Can’t wait to try out Windows 8 for yourself after Microsoft’s big unveiling of the new OS at yesterday’s 2011 Build Conference? Well, you needn’t wait any longer as the developer preview version of the OS is now available as a free download. The Windows 8 Developer Preview is a pre-beta version of Windows 8 which has been released by Microsoft specifically for developers.
The Windows 8 Developer Preview requires no activation to run and some Windows 8 features may require additional hardware, or installation of other software. As updates to the software are rolled out by Microsoft they should automatically be added to your installation. However, Microsoft offers not additional support for this release.
“We reimagined Windows,” said Steven Sinofsky, president of the Windows and Windows Live Division at Microsoft, in his keynote address to the thousands of developers at the yesterday’s Build Conference. “From the chipset to the user experience, Windows 8 brings a new range of capabilities without compromise.”
The move to release Windows 8 so early on can be seen as a testament to just how much Microsoft wants, and needs, developers to get into building apps for the new OS before it is actually released as a retail product that will compete on tablets against Apple’s iPad (running iOS) and Google’s Android software.
Steve Ballmer, Microsoft’s chief executive, made a surprise appearance at Build on Wednesday and touted 500,000 downloads of Windows 8 overnight as a testament to developer interest in the new platform, according the tech blog This Is My Next.
The new Windows 8 OS from Microsoft will support both tablets and traditional PCs. To load the Windows 8 Developer Preview you will require a PC with a t least a 1GHz or faster processor (either 32- or 64-bit), supported by 1GB of RAM (2GB for 64-bit), 16GB of hard disk space (20GB for 64-bit), DirectX 9 graphics with WDDM 1.0 or higher driver. Or a touchscreen tablet if you fancy trying out the its touch gestures and tablet user interface.
Microsoft has made available three different versions of Windows 8 for download (two versions built for 64-bit systems which use new processors and can make use of more RAM, versus older 32-bit PCs that use earlier chips and less memory), which all show up as an ISO file when downloaded.
The three versions also vary in size and as an ISO file will need to be downloaded and burned to a DVD or installed on a bootable USB drive before being installed. The three versions, all in English, are:
- Windows Developer Preview with developer tools, 64-bit: A 4.8-gigabyte download, this version includes Windows 8 Developer Preview operating system with a Windows software developer kit for Metro style apps made up of Microsoft Visual Studio 11 Express and Microsoft Expression Blend 5, as well as 28 preview apps.
- Windows Developer Preview, 64-bit: A 3.6-gigbyte download, this version is made up of just the Windows 8 Developer Preview OS and the 28 preview apps — no added developer tools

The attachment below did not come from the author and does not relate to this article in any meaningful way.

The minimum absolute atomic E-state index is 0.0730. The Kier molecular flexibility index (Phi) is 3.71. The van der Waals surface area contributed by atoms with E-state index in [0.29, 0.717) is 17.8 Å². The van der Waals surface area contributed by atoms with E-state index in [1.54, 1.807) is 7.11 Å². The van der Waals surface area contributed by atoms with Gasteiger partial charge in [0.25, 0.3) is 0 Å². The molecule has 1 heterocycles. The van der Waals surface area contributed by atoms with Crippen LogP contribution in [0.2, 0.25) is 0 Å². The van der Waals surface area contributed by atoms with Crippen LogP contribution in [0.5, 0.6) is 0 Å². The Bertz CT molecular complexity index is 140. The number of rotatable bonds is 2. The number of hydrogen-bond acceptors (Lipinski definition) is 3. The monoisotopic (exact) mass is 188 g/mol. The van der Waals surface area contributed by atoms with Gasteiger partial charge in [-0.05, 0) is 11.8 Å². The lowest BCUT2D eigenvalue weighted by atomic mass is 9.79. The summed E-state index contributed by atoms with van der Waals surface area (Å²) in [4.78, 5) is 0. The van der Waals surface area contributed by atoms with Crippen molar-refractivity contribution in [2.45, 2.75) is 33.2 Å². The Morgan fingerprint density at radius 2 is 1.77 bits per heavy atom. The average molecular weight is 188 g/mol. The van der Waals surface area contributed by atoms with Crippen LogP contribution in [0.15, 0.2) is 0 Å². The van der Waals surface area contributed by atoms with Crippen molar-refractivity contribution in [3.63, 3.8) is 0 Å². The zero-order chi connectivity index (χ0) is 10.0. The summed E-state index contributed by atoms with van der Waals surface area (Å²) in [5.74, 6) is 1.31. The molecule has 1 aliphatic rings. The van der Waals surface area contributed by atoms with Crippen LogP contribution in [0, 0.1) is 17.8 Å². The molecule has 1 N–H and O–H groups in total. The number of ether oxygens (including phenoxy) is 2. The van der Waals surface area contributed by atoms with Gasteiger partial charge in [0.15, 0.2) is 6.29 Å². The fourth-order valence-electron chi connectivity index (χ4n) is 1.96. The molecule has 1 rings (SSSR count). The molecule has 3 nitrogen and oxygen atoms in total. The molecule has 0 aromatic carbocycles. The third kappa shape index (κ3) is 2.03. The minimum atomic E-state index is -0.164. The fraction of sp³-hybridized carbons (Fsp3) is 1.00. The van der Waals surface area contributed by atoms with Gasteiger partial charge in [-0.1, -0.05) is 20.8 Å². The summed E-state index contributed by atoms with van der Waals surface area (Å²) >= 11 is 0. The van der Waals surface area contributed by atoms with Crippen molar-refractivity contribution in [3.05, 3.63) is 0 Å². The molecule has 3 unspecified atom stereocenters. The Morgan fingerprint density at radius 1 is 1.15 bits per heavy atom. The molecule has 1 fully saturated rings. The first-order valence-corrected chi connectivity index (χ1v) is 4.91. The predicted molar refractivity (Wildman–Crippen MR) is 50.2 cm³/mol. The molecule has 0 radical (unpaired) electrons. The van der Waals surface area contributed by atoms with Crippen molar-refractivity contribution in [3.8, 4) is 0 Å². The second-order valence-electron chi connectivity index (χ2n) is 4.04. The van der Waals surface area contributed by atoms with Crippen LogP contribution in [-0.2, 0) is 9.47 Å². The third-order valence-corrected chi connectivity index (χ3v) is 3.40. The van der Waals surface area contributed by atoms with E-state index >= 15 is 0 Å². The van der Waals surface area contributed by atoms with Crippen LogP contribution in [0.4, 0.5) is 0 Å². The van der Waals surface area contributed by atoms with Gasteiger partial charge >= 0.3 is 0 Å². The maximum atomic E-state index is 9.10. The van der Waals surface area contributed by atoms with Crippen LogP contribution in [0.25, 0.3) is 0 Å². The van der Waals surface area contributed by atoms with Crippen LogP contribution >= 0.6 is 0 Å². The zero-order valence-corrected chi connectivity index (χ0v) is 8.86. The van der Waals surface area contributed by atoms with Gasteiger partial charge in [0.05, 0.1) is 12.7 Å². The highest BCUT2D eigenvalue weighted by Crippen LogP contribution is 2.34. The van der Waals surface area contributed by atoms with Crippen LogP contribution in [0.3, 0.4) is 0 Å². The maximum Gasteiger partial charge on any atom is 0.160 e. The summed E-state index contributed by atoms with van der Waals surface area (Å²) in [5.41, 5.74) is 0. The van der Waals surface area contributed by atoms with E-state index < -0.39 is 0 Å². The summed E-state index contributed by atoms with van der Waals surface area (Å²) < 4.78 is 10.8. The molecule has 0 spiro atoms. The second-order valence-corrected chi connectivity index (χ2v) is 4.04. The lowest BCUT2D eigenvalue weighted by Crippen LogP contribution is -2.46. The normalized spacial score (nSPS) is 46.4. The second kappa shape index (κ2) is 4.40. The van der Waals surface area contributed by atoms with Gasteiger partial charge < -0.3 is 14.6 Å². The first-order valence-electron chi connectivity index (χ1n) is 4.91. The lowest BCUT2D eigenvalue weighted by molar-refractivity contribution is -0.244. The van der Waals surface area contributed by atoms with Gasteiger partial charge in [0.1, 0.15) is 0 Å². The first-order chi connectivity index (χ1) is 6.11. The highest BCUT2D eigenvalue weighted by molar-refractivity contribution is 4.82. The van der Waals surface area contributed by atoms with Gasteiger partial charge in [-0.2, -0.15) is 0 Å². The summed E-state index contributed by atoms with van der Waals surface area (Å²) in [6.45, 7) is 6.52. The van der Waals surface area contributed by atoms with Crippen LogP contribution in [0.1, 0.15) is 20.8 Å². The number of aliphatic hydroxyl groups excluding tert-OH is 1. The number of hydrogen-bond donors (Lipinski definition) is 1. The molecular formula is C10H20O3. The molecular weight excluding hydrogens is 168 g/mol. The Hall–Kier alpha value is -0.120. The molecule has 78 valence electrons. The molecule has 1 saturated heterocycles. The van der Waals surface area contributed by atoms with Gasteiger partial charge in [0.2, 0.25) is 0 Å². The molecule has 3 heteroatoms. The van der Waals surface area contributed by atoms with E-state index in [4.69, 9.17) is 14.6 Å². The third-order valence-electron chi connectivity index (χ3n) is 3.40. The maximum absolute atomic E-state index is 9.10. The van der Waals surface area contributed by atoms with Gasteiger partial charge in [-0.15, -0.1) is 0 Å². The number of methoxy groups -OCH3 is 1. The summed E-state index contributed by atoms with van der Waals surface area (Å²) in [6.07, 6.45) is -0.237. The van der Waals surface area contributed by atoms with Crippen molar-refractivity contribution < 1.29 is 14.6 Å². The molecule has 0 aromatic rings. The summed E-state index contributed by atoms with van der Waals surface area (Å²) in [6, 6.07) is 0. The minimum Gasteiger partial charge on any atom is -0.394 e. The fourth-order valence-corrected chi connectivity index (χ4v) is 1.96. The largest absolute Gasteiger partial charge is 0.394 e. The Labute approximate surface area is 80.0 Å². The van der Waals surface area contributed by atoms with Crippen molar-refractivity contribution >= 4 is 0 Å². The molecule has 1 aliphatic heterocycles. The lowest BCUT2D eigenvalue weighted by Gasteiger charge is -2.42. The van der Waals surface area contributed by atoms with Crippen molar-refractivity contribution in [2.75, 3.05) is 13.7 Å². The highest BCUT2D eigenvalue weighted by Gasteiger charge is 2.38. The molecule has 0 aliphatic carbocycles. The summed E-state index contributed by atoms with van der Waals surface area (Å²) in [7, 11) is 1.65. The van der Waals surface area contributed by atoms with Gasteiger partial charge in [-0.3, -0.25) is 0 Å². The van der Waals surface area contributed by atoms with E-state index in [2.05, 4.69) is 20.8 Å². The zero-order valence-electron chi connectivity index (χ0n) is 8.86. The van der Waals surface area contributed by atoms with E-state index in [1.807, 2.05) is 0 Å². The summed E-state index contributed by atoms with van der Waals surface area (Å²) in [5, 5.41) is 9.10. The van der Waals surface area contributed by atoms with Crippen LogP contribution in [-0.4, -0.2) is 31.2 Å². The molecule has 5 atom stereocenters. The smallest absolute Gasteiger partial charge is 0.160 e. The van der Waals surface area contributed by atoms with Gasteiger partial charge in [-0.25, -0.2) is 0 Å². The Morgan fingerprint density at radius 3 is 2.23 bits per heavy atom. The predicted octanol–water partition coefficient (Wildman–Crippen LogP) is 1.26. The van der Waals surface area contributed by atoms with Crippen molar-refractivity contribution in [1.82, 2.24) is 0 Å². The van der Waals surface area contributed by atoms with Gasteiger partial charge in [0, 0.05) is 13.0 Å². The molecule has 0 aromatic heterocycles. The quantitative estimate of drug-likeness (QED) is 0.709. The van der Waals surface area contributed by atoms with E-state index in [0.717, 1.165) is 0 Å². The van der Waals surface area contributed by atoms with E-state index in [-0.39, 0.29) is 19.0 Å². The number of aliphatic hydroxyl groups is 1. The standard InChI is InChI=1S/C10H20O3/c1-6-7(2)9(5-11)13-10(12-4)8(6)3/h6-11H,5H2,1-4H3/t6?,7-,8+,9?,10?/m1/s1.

- Windows Developer Preview English, 32-bit: The smallest of the bunch, this 2.8-gigabyte download includes the Windows 8 Developer Preview OS and the 28 preview apps.
Since this is a preview version of Windows 8, it still has plenty of bugs that need to be fixed. This isn’t yet even a beta release and not polished enough for the mass market. So if you’re interested in downloading this early release, it might be a good idea to install it on a spare PC rather than your main computer. If you only have one computer, do consider the risk here.
The world’s biggest software company, whose software still runs more than 90 percent of personal computers, needs the new system to appeal to developers in the hope that they will create thousands of applications to attract users. At the same time, it needs to lure a younger, tech-savvy audience and halt the march of Apple devices into Microsoft’s business market, analysts said.
The new operating system boots up in seconds and features a home page filled with colorful tiles taking the user directly into applications such as Facebook, messaging or news feeds. It is less likely to appeal to business users, analysts said, given that many companies are still working their way toward switching to Windows 7, released in 2009.
Tuesday’s presentation included the first full demonstration of the forthcoming Windows 8, which will combine a touchscreen interface with the more traditional mouse-and-icon approach of PCs. Central to the new Windows platform is a touchscreen interface known as Metro that is based on large “tiles”, similar to those already used in Microsoft’s smartphone software.
Microsoft has sold almost 450 million Windows 7 licenses in two years since it was introduced, but the newest version still accounts for less than one-third of global Windows users, many of whom are clinging to older versions. The new system is the first to be compatible with low-power chips designed by ARM Holdings, which have become the standard for mobile devices.
Along with the first full touchscreen version of Windows, Microsoft Corp. on Tuesday showed off an array of other technology tools and online services to buttress its Windows system in the era of tablet computing. These included an online store for users to find and download lightweight “apps”, a new way for developers to write software to run on Windows, and versions of its software to run on devices such as tablets that enjoy longer battery life.
Analysts said Microsoft wants to get Windows 8 devices in stores for the “back-to-school” season next year, starting around July, or the holiday shopping season at the latest. Microsoft itself has not set a schedule publicly for release of Windows 8. [via The Next Web]